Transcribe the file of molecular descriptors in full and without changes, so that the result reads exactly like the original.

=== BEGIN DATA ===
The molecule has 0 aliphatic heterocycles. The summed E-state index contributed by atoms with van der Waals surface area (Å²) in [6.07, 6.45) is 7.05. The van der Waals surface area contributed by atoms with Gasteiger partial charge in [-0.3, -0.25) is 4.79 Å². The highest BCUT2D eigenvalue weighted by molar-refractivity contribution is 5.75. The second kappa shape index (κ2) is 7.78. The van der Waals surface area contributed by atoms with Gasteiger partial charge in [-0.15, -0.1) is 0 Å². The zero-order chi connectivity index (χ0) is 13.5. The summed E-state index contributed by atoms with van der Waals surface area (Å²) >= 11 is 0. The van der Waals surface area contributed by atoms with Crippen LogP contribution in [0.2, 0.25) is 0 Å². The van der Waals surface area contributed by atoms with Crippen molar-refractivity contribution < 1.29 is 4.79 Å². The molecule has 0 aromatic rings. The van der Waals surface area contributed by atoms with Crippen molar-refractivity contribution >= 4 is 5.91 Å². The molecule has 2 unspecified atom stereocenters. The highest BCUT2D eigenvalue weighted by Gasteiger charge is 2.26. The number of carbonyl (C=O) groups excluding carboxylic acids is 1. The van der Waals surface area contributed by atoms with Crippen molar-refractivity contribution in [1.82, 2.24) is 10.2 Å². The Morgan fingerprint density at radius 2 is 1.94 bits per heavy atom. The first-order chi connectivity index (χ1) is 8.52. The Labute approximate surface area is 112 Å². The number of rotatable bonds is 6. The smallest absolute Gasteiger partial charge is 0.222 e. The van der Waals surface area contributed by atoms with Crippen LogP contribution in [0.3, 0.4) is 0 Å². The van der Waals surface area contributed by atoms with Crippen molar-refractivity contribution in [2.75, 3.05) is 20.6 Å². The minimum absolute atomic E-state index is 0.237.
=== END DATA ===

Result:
The molecule has 0 aliphatic heterocycles. The summed E-state index contributed by atoms with van der Waals surface area (Å²) in [6.07, 6.45) is 7.05. The van der Waals surface area contributed by atoms with Gasteiger partial charge in [-0.3, -0.25) is 4.79 Å². The highest BCUT2D eigenvalue weighted by molar-refractivity contribution is 5.75. The second kappa shape index (κ2) is 7.78. The van der Waals surface area contributed by atoms with Gasteiger partial charge in [-0.15, -0.1) is 0 Å². The zero-order chi connectivity index (χ0) is 13.5. The summed E-state index contributed by atoms with van der Waals surface area (Å²) >= 11 is 0. The van der Waals surface area contributed by atoms with Crippen LogP contribution in [0.2, 0.25) is 0 Å². The van der Waals surface area contributed by atoms with Crippen molar-refractivity contribution < 1.29 is 4.79 Å². The molecule has 0 aromatic rings. The van der Waals surface area contributed by atoms with Crippen molar-refractivity contribution >= 4 is 5.91 Å². The molecule has 2 unspecified atom stereocenters. The highest BCUT2D eigenvalue weighted by Gasteiger charge is 2.26. The number of carbonyl (C=O) groups excluding carboxylic acids is 1. The van der Waals surface area contributed by atoms with Crippen molar-refractivity contribution in [1.82, 2.24) is 10.2 Å². The Morgan fingerprint density at radius 2 is 1.94 bits per heavy atom. The first-order chi connectivity index (χ1) is 8.52. The Labute approximate surface area is 112 Å². The number of rotatable bonds is 6. The smallest absolute Gasteiger partial charge is 0.222 e. The van der Waals surface area contributed by atoms with Crippen LogP contribution in [0.3, 0.4) is 0 Å². The van der Waals surface area contributed by atoms with Crippen molar-refractivity contribution in [2.75, 3.05) is 20.6 Å². The minimum absolute atomic E-state index is 0.237.